Most Brits Reject Minimum UK Broadband Speed of 2Mbps as Slow

The latest survey of 400 ISPreview UK readers, an impartial independent information and consumer review site covering UK broadband Internet Service Providers, has revealed that more than one in eight people do not think the government’s commitment to a universal minimum UK broadband speed of 2Mbps offers a fast enough speed.

London, United Kingdom, July 29, 2009 --( The results from 400 respondents to's latest survey reveal that 83.7% think the UK governments Digital Britain report target of delivering a 2Mbps (Megabits per second) minimum broadband speed (USC) to the whole country by 2012 will not offer a fast enough service.

Just over 53% said they would prefer to see faster Next Generation Fibre Optic broadband technology being used to deliver the USC, with 17% voting for fixed wireless Wi-Fi / WiMAX services, 16.5% supporting Mobile Broadband and just 12% giving approval to restrictive and costly Satellite based alternatives.

Download speeds aside, 48% of respondents said that "Affordability (Cost)" was the next most important aspect for the USC to get right, which was followed by "Flexibility" (usage allowances etc.) on 25.5%, "Latency Performance" - essential for VoIP, IPTV and Multiplayer Gaming - on 16.5% and finally "Upload Speed" with just 9.5%.

"The recent report did more than some were expecting, especially with regards to supporting Next Generation broadband development," said ISPreview UK's Editor and Founder, Mark Jackson. "Sadly the reports other vision, that of delivering a minimum speed of 2Mbps to everybody, has not been so well received with nearly 84% thinking it is already too slow. In its rush to design a new USC, which some groups feel did not allow enough time for a proper consultation process, the government may have also overlooked the need for its USC to offer more than merely speed."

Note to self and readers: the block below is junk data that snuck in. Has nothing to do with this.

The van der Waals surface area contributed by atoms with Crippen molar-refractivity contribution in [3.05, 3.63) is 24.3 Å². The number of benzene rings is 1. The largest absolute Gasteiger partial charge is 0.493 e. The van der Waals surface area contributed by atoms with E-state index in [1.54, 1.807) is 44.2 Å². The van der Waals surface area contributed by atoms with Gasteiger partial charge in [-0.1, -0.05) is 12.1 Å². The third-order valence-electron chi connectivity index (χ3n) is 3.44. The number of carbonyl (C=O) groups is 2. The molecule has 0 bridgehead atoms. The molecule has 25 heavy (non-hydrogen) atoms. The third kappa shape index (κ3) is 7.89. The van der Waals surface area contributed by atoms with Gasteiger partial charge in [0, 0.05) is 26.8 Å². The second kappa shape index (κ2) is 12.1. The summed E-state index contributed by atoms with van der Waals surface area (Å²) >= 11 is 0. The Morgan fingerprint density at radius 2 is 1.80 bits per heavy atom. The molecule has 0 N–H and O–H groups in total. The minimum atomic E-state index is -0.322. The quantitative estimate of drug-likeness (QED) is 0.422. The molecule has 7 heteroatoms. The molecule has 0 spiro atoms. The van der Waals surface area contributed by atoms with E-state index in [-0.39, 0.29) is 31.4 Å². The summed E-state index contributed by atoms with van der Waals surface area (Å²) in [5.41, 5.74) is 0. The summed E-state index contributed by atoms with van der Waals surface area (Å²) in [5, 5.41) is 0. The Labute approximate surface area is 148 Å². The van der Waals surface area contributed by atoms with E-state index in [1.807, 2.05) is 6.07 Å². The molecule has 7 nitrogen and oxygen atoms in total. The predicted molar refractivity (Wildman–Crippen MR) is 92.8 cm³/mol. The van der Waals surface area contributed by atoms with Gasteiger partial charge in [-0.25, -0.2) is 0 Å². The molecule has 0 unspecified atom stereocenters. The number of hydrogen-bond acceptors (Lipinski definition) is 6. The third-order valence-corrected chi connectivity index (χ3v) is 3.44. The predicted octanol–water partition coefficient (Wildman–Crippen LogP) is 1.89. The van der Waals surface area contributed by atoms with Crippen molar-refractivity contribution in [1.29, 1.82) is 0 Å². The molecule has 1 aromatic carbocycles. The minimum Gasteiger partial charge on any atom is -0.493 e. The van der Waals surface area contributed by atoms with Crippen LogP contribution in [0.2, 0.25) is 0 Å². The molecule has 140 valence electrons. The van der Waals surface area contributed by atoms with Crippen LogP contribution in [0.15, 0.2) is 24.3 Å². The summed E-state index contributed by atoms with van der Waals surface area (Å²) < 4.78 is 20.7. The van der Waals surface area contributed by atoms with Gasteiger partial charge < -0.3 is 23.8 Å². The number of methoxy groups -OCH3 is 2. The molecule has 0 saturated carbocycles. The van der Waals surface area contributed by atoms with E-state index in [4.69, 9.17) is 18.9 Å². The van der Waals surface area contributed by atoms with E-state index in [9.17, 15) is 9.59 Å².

"It's clear from the results that consumers do not wish to be short-changed by expensive, unreliable (fluctuating speeds) or inflexible 'quick-fix' solutions, especially with remote and rural residents often existing on lower incomes. Ideally consumers living in such areas should also be given a choice of competing services, as opposed to being force fed a diet of one particular type," concluded Jackson.

Mark Jackson